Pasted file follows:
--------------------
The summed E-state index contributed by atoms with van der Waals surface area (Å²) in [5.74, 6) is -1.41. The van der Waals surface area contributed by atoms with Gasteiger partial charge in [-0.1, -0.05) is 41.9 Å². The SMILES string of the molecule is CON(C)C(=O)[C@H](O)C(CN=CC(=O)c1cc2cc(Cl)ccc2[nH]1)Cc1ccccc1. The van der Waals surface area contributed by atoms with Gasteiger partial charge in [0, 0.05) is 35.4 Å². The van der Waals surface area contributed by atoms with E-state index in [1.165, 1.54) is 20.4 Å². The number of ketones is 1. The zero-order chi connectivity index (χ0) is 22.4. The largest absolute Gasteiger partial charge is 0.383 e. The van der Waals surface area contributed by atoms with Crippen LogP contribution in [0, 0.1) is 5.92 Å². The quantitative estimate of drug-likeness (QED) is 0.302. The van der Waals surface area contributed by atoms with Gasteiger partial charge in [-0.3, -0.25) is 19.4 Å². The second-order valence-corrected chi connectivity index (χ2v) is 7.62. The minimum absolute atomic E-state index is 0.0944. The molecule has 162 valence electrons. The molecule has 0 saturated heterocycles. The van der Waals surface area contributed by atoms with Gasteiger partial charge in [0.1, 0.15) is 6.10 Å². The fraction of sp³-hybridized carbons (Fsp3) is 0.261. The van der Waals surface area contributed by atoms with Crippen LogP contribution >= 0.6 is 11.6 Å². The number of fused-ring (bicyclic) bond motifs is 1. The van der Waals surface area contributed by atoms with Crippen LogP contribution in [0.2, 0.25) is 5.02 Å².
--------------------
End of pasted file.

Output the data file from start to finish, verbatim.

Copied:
The summed E-state index contributed by atoms with van der Waals surface area (Å²) in [5.74, 6) is -1.41. The van der Waals surface area contributed by atoms with Gasteiger partial charge in [-0.1, -0.05) is 41.9 Å². The SMILES string of the molecule is CON(C)C(=O)[C@H](O)C(CN=CC(=O)c1cc2cc(Cl)ccc2[nH]1)Cc1ccccc1. The van der Waals surface area contributed by atoms with Gasteiger partial charge in [0, 0.05) is 35.4 Å². The van der Waals surface area contributed by atoms with E-state index in [1.165, 1.54) is 20.4 Å². The number of ketones is 1. The zero-order chi connectivity index (χ0) is 22.4. The largest absolute Gasteiger partial charge is 0.383 e. The van der Waals surface area contributed by atoms with Crippen LogP contribution in [0, 0.1) is 5.92 Å². The quantitative estimate of drug-likeness (QED) is 0.302. The van der Waals surface area contributed by atoms with Gasteiger partial charge in [-0.3, -0.25) is 19.4 Å². The second-order valence-corrected chi connectivity index (χ2v) is 7.62. The minimum absolute atomic E-state index is 0.0944. The molecule has 162 valence electrons. The molecule has 0 saturated heterocycles. The van der Waals surface area contributed by atoms with Gasteiger partial charge in [0.1, 0.15) is 6.10 Å². The fraction of sp³-hybridized carbons (Fsp3) is 0.261. The van der Waals surface area contributed by atoms with Crippen LogP contribution >= 0.6 is 11.6 Å². The number of fused-ring (bicyclic) bond motifs is 1. The van der Waals surface area contributed by atoms with Crippen LogP contribution in [0.2, 0.25) is 5.02 Å².